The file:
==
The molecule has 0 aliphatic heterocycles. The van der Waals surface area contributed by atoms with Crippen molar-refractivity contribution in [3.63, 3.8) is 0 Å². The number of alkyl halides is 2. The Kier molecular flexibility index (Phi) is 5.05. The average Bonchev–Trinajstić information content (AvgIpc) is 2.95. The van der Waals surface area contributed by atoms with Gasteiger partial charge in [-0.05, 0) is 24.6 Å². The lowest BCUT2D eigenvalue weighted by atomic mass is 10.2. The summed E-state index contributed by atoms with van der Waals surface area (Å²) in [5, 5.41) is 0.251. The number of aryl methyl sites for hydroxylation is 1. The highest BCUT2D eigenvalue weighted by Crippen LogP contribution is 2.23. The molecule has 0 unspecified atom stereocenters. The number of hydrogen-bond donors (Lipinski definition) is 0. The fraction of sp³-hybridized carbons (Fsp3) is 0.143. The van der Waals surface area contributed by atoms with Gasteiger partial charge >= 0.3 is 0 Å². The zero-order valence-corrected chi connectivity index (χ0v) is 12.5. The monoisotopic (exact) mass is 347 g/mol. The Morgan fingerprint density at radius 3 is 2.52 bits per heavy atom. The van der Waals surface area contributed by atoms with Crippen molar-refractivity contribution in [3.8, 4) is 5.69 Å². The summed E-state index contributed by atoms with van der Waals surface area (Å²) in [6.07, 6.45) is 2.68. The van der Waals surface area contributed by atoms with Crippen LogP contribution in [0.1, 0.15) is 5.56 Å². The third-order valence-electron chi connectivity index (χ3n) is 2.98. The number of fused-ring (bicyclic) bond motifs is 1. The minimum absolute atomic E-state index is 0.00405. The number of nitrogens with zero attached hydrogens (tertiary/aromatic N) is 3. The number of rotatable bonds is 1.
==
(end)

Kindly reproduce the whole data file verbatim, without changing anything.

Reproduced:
The molecule has 0 aliphatic heterocycles. The van der Waals surface area contributed by atoms with Crippen molar-refractivity contribution in [3.63, 3.8) is 0 Å². The number of alkyl halides is 2. The Kier molecular flexibility index (Phi) is 5.05. The average Bonchev–Trinajstić information content (AvgIpc) is 2.95. The van der Waals surface area contributed by atoms with Gasteiger partial charge in [-0.05, 0) is 24.6 Å². The lowest BCUT2D eigenvalue weighted by atomic mass is 10.2. The summed E-state index contributed by atoms with van der Waals surface area (Å²) in [5, 5.41) is 0.251. The number of aryl methyl sites for hydroxylation is 1. The highest BCUT2D eigenvalue weighted by Crippen LogP contribution is 2.23. The molecule has 0 unspecified atom stereocenters. The number of hydrogen-bond donors (Lipinski definition) is 0. The fraction of sp³-hybridized carbons (Fsp3) is 0.143. The van der Waals surface area contributed by atoms with Gasteiger partial charge >= 0.3 is 0 Å². The zero-order valence-corrected chi connectivity index (χ0v) is 12.5. The monoisotopic (exact) mass is 347 g/mol. The Morgan fingerprint density at radius 3 is 2.52 bits per heavy atom. The van der Waals surface area contributed by atoms with Crippen molar-refractivity contribution in [3.8, 4) is 5.69 Å². The summed E-state index contributed by atoms with van der Waals surface area (Å²) in [6.07, 6.45) is 2.68. The van der Waals surface area contributed by atoms with Crippen LogP contribution in [0.1, 0.15) is 5.56 Å². The third-order valence-electron chi connectivity index (χ3n) is 2.98. The number of fused-ring (bicyclic) bond motifs is 1. The minimum absolute atomic E-state index is 0.00405. The number of nitrogens with zero attached hydrogens (tertiary/aromatic N) is 3. The number of rotatable bonds is 1.